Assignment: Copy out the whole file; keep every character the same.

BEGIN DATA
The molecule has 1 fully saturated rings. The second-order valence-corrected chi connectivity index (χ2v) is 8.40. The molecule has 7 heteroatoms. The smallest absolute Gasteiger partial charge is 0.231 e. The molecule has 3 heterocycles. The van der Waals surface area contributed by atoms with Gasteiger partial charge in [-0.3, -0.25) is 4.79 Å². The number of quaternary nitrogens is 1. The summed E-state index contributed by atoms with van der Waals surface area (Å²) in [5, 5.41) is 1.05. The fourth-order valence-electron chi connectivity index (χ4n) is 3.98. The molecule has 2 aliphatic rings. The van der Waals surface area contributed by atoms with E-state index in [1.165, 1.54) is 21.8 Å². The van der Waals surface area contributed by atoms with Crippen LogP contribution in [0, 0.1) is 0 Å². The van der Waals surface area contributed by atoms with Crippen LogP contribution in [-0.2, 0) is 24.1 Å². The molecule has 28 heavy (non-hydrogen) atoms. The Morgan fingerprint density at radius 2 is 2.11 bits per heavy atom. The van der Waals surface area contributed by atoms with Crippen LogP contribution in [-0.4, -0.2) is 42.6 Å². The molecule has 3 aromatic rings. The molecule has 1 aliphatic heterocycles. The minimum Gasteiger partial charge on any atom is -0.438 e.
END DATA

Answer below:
The molecule has 1 fully saturated rings. The second-order valence-corrected chi connectivity index (χ2v) is 8.40. The molecule has 7 heteroatoms. The smallest absolute Gasteiger partial charge is 0.231 e. The molecule has 3 heterocycles. The van der Waals surface area contributed by atoms with Gasteiger partial charge in [-0.3, -0.25) is 4.79 Å². The number of quaternary nitrogens is 1. The summed E-state index contributed by atoms with van der Waals surface area (Å²) in [5, 5.41) is 1.05. The fourth-order valence-electron chi connectivity index (χ4n) is 3.98. The molecule has 2 aliphatic rings. The van der Waals surface area contributed by atoms with E-state index in [1.165, 1.54) is 21.8 Å². The van der Waals surface area contributed by atoms with Crippen LogP contribution in [0, 0.1) is 0 Å². The van der Waals surface area contributed by atoms with Crippen LogP contribution in [-0.2, 0) is 24.1 Å². The molecule has 28 heavy (non-hydrogen) atoms. The Morgan fingerprint density at radius 2 is 2.11 bits per heavy atom. The van der Waals surface area contributed by atoms with Crippen LogP contribution in [-0.4, -0.2) is 42.6 Å². The molecule has 3 aromatic rings. The molecule has 1 aliphatic heterocycles. The minimum Gasteiger partial charge on any atom is -0.438 e.